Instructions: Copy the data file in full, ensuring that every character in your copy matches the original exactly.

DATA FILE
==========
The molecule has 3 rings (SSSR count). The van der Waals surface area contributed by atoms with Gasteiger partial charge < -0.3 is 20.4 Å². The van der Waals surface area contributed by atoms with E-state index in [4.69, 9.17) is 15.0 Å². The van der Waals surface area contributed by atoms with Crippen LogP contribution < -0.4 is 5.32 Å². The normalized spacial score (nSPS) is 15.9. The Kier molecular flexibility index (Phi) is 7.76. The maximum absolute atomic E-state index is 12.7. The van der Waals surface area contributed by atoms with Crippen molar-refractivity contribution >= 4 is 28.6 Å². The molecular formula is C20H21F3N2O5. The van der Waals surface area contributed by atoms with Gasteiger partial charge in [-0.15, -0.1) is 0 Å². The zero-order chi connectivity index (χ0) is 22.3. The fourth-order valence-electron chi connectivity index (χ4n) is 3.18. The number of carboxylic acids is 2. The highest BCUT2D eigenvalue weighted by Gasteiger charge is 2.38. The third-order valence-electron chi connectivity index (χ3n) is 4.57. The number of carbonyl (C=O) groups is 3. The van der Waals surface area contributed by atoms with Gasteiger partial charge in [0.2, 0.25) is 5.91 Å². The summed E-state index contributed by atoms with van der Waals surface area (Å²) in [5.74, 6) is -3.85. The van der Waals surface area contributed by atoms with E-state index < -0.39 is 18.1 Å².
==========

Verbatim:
The molecule has 3 rings (SSSR count). The van der Waals surface area contributed by atoms with Gasteiger partial charge < -0.3 is 20.4 Å². The van der Waals surface area contributed by atoms with E-state index in [4.69, 9.17) is 15.0 Å². The van der Waals surface area contributed by atoms with Crippen LogP contribution < -0.4 is 5.32 Å². The normalized spacial score (nSPS) is 15.9. The Kier molecular flexibility index (Phi) is 7.76. The maximum absolute atomic E-state index is 12.7. The van der Waals surface area contributed by atoms with Crippen molar-refractivity contribution >= 4 is 28.6 Å². The molecular formula is C20H21F3N2O5. The van der Waals surface area contributed by atoms with Gasteiger partial charge in [-0.15, -0.1) is 0 Å². The zero-order chi connectivity index (χ0) is 22.3. The fourth-order valence-electron chi connectivity index (χ4n) is 3.18. The number of carboxylic acids is 2. The highest BCUT2D eigenvalue weighted by Gasteiger charge is 2.38. The third-order valence-electron chi connectivity index (χ3n) is 4.57. The number of carbonyl (C=O) groups is 3. The van der Waals surface area contributed by atoms with Gasteiger partial charge in [0.2, 0.25) is 5.91 Å². The summed E-state index contributed by atoms with van der Waals surface area (Å²) in [5.74, 6) is -3.85. The van der Waals surface area contributed by atoms with E-state index < -0.39 is 18.1 Å².